Broadcom has decided to sell off or wind-down its cellular baseband business and reinvest in other areas including broadband, infrastructure and connectivity.
The announcement was being long expected by industry experts as Broadcom has been struggling to generate revenues from the unit amidst competition from Qualcomm and MediaTek.
Broadcom's specialization in connectivity chips did not help the company as the mobile phone industry has been rapidly moving towards integrated chips, an area where its two rivals Qualcomm and MediaTek excelled.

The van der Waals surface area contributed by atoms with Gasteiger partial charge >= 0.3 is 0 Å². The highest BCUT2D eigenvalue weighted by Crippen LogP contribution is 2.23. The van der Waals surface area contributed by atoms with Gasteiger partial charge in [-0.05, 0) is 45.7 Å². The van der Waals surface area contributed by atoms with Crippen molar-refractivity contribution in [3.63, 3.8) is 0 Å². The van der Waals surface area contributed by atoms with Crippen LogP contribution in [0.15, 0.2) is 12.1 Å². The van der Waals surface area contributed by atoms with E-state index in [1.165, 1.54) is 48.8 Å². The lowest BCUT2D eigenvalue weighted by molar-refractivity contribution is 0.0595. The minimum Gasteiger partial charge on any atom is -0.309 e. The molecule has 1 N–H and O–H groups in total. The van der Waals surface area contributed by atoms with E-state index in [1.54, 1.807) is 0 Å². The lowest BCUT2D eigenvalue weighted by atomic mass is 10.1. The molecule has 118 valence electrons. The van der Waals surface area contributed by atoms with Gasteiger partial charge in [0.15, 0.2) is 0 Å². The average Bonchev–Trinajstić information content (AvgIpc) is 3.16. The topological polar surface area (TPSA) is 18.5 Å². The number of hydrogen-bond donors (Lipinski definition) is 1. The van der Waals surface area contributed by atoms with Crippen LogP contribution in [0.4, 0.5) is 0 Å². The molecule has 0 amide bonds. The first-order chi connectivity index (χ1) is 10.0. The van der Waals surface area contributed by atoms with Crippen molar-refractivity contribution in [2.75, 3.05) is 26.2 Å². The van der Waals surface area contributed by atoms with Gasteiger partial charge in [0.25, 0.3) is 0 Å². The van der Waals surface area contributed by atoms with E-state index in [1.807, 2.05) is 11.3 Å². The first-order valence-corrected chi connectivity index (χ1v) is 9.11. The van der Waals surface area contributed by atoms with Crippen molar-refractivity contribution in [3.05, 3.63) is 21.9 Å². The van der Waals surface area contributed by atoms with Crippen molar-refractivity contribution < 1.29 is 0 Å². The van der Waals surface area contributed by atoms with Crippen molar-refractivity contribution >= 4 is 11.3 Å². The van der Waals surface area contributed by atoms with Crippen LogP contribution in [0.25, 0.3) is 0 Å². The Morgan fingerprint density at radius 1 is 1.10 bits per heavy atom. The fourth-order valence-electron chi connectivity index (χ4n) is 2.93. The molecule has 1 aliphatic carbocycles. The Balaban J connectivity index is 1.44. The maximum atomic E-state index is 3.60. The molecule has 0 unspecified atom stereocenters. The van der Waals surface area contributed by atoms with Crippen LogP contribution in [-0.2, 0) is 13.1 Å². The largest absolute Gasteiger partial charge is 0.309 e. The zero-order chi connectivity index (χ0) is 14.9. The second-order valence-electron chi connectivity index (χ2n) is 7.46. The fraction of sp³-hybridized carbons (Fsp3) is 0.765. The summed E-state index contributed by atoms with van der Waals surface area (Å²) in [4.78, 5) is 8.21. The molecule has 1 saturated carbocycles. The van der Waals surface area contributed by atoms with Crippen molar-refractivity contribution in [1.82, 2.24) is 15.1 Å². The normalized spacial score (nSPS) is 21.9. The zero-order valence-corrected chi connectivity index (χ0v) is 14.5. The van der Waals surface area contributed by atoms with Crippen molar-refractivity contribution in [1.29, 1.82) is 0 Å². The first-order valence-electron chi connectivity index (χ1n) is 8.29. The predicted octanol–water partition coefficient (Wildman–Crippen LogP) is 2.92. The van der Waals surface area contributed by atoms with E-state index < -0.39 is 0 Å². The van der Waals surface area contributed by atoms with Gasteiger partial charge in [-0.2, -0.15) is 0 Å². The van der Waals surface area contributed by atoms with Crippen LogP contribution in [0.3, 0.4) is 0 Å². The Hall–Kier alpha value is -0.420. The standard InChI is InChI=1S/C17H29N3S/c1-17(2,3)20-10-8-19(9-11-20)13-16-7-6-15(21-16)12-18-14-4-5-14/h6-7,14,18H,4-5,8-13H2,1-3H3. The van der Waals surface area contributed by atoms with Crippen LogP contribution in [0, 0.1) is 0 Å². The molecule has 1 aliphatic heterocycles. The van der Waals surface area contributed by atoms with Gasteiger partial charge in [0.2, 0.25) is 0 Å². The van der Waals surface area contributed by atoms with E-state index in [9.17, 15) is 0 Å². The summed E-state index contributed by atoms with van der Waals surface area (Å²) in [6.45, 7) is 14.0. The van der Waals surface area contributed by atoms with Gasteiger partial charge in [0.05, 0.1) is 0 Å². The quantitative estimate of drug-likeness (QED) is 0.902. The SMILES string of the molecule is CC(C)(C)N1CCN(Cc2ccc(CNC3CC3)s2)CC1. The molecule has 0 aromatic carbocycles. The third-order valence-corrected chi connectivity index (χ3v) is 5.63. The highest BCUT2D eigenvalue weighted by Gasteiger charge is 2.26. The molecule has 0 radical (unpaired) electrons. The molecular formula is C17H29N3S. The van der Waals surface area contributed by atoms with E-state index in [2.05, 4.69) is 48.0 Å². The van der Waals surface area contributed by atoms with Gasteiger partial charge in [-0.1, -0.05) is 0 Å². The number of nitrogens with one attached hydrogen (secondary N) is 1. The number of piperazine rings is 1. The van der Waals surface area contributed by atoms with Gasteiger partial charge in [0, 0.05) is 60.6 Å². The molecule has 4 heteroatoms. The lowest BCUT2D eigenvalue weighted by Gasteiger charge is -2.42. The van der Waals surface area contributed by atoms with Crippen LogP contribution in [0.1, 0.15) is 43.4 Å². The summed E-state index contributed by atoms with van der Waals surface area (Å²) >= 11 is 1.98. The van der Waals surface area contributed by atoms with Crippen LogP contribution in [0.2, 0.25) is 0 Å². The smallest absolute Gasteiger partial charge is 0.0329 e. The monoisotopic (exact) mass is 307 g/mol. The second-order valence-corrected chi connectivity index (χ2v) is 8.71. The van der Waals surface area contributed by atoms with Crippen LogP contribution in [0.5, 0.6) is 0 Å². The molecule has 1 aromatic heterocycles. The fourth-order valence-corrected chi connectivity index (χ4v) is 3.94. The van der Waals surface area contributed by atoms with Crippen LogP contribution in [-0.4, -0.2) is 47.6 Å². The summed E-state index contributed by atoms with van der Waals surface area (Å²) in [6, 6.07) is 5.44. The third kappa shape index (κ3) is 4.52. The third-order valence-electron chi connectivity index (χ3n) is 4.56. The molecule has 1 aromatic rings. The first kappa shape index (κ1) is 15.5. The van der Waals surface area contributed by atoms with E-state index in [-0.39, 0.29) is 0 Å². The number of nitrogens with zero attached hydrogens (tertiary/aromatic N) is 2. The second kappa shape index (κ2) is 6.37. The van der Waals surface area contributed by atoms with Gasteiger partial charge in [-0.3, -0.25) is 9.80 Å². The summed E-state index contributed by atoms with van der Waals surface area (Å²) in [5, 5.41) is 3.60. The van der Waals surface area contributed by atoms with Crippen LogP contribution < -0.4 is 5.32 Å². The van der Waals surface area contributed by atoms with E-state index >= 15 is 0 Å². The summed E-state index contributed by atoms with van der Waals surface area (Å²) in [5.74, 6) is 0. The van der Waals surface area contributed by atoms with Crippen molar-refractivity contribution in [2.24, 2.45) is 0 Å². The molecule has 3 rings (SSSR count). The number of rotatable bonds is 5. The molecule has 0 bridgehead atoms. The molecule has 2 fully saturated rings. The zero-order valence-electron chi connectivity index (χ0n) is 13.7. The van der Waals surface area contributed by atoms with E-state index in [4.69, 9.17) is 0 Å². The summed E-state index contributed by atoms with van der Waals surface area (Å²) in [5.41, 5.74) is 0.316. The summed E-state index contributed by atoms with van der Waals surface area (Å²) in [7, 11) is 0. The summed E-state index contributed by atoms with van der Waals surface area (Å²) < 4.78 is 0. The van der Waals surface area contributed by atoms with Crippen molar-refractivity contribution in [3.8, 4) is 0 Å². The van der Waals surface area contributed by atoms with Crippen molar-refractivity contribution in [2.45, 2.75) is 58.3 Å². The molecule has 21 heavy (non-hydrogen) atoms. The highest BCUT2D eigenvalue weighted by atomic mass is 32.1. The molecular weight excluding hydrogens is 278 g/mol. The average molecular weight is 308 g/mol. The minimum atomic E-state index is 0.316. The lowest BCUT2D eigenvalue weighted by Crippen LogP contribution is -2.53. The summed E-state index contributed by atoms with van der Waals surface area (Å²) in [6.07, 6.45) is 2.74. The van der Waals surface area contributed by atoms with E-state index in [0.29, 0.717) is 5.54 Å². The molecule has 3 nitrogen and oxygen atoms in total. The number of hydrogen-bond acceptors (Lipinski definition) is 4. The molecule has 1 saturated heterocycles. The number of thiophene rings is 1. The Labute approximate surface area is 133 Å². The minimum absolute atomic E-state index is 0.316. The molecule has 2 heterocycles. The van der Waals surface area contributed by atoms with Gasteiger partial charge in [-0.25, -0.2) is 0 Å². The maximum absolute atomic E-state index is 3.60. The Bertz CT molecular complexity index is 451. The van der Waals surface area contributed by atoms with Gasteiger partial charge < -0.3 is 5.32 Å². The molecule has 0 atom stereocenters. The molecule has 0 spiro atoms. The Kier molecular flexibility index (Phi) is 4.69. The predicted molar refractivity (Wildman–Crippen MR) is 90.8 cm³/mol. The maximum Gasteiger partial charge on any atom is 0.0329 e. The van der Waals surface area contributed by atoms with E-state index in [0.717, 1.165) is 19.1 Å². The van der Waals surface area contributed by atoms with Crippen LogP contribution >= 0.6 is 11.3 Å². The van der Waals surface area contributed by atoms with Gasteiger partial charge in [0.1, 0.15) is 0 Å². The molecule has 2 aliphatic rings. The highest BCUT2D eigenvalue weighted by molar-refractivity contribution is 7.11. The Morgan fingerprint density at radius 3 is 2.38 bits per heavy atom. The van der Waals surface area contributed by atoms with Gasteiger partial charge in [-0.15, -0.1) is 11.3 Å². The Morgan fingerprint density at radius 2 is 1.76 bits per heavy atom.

The decision to close down or sell cellular baseband business is expected to yield $700m savings in the company's expenditure; approximately $100m is estimated to reduce in stock-based compensation and $600m in research and development and selling, general and administrative expenses.
The company is planning to reinvest $50m of these savings in its broadband, infrastructure and connectivity businesses.
Investment bank JP Morgan is acting as the firm's advisor.
"This incremental spending is currently expected to strengthen and accelerate the company's plans in the area of small cells, embedded processing and low-power connectivity," Broadcom said in a statement.
The baseband market, which is dominated by Qualcomm with over 50% share, has witnessed many dropouts in recent times. Texas Instruments and Freescale Semiconductor have exited the industry, while another top player Intel has not been faring very well.